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Westport announces SI natural gas technology for medium-duty trucks

23 September 2014

Westport Innovations announced its new engine technology—the “enhanced spark-ignited” (ESI) natural gas system that uses a downsized, spark-ignited (SI) natural gas approach. The Westport™ ESI combustion system is targeted at sub-9 L engines for Class 6 and 7 truck applications and is also adaptable for sub-2 L automotive and non-automotive applications. The ESI engines are compatible with both compressed natural gas (CNG) and liquefied natural gas (LNG) fuels.

The ESI technology is a downsized engine, presumably utilizing high boost pressures. The system is designed to provide up to 10% improvement in power and torque over the base diesel engine, according to Westport. The higher power density allows a 4 L natural gas engine to replace a 6 L diesel engine, which results in substantial mass reduction.

The new engines use cooled EGR technology to provide high brake thermal efficiency (BTE) of up to 40%—which is better than most SI natural gas engines on the road. Compared to state-of-the-art diesel engines at around 45%, this still represents a 10-15% BTE disadvantage.

The ESI system utilizes port fuel injection, Westport WP580 engine management system and Westport fuel system components. A stoichiometric operation enables simple and compact three-way catalyst (TWC) aftertreatment, which can be packaged as part of the muffler. The engines are designed to meet the Euro VI and US EPA 2014 emission standards.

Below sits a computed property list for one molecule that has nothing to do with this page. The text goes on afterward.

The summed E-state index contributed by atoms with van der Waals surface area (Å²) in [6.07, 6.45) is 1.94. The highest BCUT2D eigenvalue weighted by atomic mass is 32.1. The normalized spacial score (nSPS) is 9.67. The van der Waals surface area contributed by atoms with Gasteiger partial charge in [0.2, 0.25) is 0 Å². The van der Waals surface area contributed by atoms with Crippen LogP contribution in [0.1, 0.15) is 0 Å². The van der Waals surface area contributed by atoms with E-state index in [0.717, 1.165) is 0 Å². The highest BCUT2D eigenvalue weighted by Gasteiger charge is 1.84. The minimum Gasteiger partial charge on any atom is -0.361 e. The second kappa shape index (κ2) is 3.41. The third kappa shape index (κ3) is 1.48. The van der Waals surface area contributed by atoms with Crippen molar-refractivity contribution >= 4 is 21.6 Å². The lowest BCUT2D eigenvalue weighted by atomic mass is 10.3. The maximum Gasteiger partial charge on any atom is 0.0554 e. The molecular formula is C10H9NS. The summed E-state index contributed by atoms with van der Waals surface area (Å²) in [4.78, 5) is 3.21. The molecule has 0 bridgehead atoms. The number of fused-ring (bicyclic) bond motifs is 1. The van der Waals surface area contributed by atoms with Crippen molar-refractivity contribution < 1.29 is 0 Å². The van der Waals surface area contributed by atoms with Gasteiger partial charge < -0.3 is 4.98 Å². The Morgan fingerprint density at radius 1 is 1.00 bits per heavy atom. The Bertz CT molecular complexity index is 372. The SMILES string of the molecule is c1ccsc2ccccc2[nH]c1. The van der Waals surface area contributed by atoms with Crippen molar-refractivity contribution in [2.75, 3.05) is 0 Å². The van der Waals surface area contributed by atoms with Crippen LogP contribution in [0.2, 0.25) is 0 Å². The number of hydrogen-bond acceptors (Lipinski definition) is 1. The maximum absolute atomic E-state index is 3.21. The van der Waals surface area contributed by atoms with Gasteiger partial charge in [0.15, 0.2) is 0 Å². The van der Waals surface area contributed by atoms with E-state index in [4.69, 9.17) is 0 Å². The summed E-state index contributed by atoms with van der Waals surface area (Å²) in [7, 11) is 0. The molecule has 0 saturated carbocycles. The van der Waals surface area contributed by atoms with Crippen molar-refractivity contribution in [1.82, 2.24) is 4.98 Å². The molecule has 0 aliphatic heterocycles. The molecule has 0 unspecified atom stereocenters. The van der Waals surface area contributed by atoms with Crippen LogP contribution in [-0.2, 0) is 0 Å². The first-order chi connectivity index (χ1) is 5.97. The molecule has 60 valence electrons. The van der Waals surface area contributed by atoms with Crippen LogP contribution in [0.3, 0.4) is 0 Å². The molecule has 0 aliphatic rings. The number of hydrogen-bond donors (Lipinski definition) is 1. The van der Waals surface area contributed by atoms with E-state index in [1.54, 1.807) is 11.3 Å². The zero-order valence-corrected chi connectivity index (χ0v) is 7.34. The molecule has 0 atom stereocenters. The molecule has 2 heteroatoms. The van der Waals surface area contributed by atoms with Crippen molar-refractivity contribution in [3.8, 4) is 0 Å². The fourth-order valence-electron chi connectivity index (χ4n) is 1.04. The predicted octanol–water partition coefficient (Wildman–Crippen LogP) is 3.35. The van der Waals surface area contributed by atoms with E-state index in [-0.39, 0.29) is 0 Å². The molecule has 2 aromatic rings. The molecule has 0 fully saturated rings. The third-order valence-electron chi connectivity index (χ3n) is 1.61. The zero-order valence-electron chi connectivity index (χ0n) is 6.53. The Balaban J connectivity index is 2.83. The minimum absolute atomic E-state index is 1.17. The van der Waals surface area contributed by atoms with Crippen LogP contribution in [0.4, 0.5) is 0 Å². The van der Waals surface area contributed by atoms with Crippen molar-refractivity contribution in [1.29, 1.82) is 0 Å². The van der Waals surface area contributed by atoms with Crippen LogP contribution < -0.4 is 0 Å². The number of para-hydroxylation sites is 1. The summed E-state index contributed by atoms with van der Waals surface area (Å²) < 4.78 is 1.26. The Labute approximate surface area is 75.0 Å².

In North America, SI natural gas engines are supplied by the Cummins-Westport joint venture, CWI. CWI currently offers four natural gas engines, including models with 5.9 L, 8.3 L, 8.9 L and 12 L displacement. A new model, ISB6.7 G announced for 2015 appears to be using the new downsized combustion technology. The ISB6.7 G will meet US EPA 2014 and Euro VI emission requirements.

Westport said it is currently in various stages of development and negotiation with several vehicle and engine OEMs for ESI applications in medium-duty truck and automotive applications.

This development suggests that natural gas engine manufacturers are turning their attention away from long-haul trucking to focus on the medium-duty CNG trucks market. The adoption of natural gas engines in long-haul trucks has been slower than expected, due to the necessity of using cryogenic LNG fuels to provide the necessary range and/or other complex and expensive engine technologies.

Source: Westport